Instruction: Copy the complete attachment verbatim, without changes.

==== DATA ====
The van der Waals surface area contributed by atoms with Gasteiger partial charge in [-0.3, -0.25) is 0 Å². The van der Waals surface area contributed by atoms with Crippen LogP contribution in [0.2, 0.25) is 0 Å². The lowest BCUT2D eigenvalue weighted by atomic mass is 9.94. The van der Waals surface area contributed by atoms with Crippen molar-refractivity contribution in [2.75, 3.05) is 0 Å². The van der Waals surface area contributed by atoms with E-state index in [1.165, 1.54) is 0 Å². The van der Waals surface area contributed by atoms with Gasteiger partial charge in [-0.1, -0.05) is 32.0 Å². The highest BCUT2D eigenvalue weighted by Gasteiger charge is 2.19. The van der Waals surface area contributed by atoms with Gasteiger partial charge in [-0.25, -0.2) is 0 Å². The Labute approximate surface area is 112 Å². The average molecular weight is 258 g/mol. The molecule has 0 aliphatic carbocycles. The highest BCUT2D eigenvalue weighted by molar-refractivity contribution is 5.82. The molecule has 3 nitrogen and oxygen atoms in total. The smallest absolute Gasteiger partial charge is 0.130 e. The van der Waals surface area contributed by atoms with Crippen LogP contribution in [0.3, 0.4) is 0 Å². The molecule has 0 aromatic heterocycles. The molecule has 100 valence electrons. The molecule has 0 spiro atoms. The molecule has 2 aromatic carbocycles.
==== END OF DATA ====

The van der Waals surface area contributed by atoms with Gasteiger partial charge in [-0.3, -0.25) is 0 Å². The van der Waals surface area contributed by atoms with Crippen LogP contribution in [0.2, 0.25) is 0 Å². The lowest BCUT2D eigenvalue weighted by atomic mass is 9.94. The van der Waals surface area contributed by atoms with Crippen molar-refractivity contribution in [2.75, 3.05) is 0 Å². The van der Waals surface area contributed by atoms with E-state index in [1.165, 1.54) is 0 Å². The van der Waals surface area contributed by atoms with Gasteiger partial charge in [-0.1, -0.05) is 32.0 Å². The highest BCUT2D eigenvalue weighted by Gasteiger charge is 2.19. The van der Waals surface area contributed by atoms with Gasteiger partial charge in [-0.25, -0.2) is 0 Å². The Labute approximate surface area is 112 Å². The average molecular weight is 258 g/mol. The molecule has 0 aliphatic carbocycles. The highest BCUT2D eigenvalue weighted by molar-refractivity contribution is 5.82. The molecule has 3 nitrogen and oxygen atoms in total. The smallest absolute Gasteiger partial charge is 0.130 e. The van der Waals surface area contributed by atoms with Crippen LogP contribution in [0.3, 0.4) is 0 Å². The molecule has 0 aromatic heterocycles. The molecule has 100 valence electrons. The molecule has 0 spiro atoms. The molecule has 2 aromatic carbocycles.